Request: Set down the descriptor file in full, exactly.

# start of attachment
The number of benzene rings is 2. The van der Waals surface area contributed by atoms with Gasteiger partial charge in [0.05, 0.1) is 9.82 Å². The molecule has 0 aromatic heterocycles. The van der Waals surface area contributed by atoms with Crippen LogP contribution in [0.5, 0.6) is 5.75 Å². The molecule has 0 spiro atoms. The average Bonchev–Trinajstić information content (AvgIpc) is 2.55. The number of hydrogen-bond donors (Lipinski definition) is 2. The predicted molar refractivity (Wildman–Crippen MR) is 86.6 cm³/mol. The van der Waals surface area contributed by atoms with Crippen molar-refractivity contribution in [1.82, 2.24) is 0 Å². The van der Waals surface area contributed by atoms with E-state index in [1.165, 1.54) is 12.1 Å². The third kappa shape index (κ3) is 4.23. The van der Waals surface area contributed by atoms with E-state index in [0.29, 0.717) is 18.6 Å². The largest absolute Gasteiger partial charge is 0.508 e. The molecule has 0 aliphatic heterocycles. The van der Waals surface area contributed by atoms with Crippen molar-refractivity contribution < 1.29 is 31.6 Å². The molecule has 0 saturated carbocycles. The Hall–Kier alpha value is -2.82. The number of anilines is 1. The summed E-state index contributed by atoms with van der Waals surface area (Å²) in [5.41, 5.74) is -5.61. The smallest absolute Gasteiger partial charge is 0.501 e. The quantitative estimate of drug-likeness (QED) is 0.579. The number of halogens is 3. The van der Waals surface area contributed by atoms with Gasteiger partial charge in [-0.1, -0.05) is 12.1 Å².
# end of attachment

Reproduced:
The number of benzene rings is 2. The van der Waals surface area contributed by atoms with Gasteiger partial charge in [0.05, 0.1) is 9.82 Å². The molecule has 0 aromatic heterocycles. The van der Waals surface area contributed by atoms with Crippen LogP contribution in [0.5, 0.6) is 5.75 Å². The molecule has 0 spiro atoms. The average Bonchev–Trinajstić information content (AvgIpc) is 2.55. The number of hydrogen-bond donors (Lipinski definition) is 2. The predicted molar refractivity (Wildman–Crippen MR) is 86.6 cm³/mol. The van der Waals surface area contributed by atoms with Crippen molar-refractivity contribution in [1.82, 2.24) is 0 Å². The van der Waals surface area contributed by atoms with E-state index in [1.165, 1.54) is 12.1 Å². The third kappa shape index (κ3) is 4.23. The van der Waals surface area contributed by atoms with E-state index in [0.29, 0.717) is 18.6 Å². The largest absolute Gasteiger partial charge is 0.508 e. The molecule has 0 aliphatic heterocycles. The van der Waals surface area contributed by atoms with Crippen molar-refractivity contribution < 1.29 is 31.6 Å². The molecule has 0 saturated carbocycles. The Hall–Kier alpha value is -2.82. The number of anilines is 1. The summed E-state index contributed by atoms with van der Waals surface area (Å²) in [5.41, 5.74) is -5.61. The smallest absolute Gasteiger partial charge is 0.501 e. The quantitative estimate of drug-likeness (QED) is 0.579. The number of halogens is 3. The van der Waals surface area contributed by atoms with Gasteiger partial charge in [-0.1, -0.05) is 12.1 Å².